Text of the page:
the write way to learn hangul


(Don’t want to read my wordiness? Just use these links: Hangul Basics & Read, Write, and Pronounce Korean.)

WRITE IT. (And yes, my title is written incorrectly as a bad pun. Deal with it.) That’s the right way to learn Hangul, and eventually Korean. Unless you’re solely intent on learning to speak and comprehend spoken Korean, the proper first step for language-learning is studying the Korean script known in South Korea as Hangul or Hangeul (I prefer romanizing it as Hangeul although it is most commonly written as Hangul in English).

한글 Hangeul:

Han = “great”

Geul =”script”

Hangeul is a beautifully designed alphabet from the Joseon Dynasty (1443) that relies on grouping 24 vowel and consonant symbols into syllabic blocks. It’s read from left to right like English.

First, give yourself some background. The history of this script is interesting, and skimming the Wikipedia page is actually pretty valuable to provide a rudimentary understanding.

Secondly, use this fantastic free site for learning the individual symbols, their sounds, and how they fit together. It’s divided into six lessons, but currently only the first five are available. However, those five are sufficient to get you reading and writing Hangeul! The sixth lesson would teach you about double letters, but those are easy to recognize (they are simply smaller versions of the single letters!), ie ㄲ is the double letter for ㄱ.

EDIT: Also check out this post for some extra help.

It took me a couple days, spending twenty or so minutes each day, to learn Hangeul from this site. Don’t be lazy; dedicate one of your raggedy old unused notebooks to Hangeul and write out those words that the lessons give you. Include the romanization (the word written in English) as well as the pronunciation. Write the correct pronunciation the best way you will recognize it. You’ll feel intelligent, your notebook will suddenly seem much more valuable and interesting with all the Hangeul symbols covering its pages, and you’ll start impressing people with your Korean doodles.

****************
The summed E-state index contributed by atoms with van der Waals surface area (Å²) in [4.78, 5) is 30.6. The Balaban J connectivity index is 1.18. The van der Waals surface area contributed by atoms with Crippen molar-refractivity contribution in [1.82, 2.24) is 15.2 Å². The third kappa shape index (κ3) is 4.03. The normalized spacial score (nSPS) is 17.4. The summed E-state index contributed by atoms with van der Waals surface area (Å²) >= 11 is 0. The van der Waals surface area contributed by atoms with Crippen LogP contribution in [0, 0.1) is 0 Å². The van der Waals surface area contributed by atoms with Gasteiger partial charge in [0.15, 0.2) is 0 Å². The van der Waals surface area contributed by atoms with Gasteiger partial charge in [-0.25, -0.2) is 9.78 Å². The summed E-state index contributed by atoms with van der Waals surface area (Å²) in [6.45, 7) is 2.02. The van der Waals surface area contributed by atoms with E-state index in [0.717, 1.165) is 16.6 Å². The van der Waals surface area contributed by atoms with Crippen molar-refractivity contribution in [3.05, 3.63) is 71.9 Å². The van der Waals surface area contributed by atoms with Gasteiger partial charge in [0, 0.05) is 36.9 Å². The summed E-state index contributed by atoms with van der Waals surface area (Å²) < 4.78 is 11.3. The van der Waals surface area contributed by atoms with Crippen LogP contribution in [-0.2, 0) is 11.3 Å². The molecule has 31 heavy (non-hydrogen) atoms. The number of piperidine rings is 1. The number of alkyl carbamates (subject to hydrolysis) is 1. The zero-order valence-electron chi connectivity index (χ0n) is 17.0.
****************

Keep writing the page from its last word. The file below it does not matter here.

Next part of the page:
If you don’t have much time or even if you do, do one or two lessons a day, as early in your day as you can. Throughout the day, take little pauses to write out a few of the symbols you learned. Read it aloud to yourself (quietly, so you don’t look as crazy), square your shoulders, and feel proud of what you’ve learned so far. Look at signs and visualize how they’d be written in Hangeul, and sound out all those fine phonetics. You might get it wrong at first, but practice, practice, practice – and then it’ll become second nature.

Don’t be intimidated; it’s one of the easiest alphabets to learn. 행운을 빌어요! ^_^


9 thoughts on “the write way to learn hangul

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  4. I’m not sure you can help me with this but I’m trying to type a word in hangul on my iPhone and it won’t work. Do you know how I can do it? It’s (ㅗ아) but the ㅇ is supposed to be under ㅗ.

    감사합니다 !


    • Hi Hannah! 감사합니다 for asking 🙂 Any of these: ㅛ ㅕ ㅑ ㅐ ㅔ ㅗ ㅓ ㅏ ㅣ ㅜ ㅡ (all of the vowel or y + vowels) have to have the ㅇ first if there is not a preceding symbol. If an ㅇ comes at the end of a syllabic block, it has a “ng” sound as in “song.”

      (Ps, some examples of syllabic blocks are like the 감, 사, 합, 니, and 다 syllabic blocks in 감사합니다.)

      To make the syllabic block you’re trying for (I’m assuming you mean this: 왕, right?) type the symbols in this order without spaces: ㅇ ㅗ ㅏ ㅇ. 왕 is pronounced WAH-ng as if you replaced the S in song with a W.

      If you meant that you want to write 옹아, just type in this order: ㅇ ㅗ ㅇ ㅇ ㅏ.

      Typing in Hangeul can be very confusing at first, but with practice it becomes second nature 🙂 Good luck and have fun; I hope this helps! Did I answer your question?


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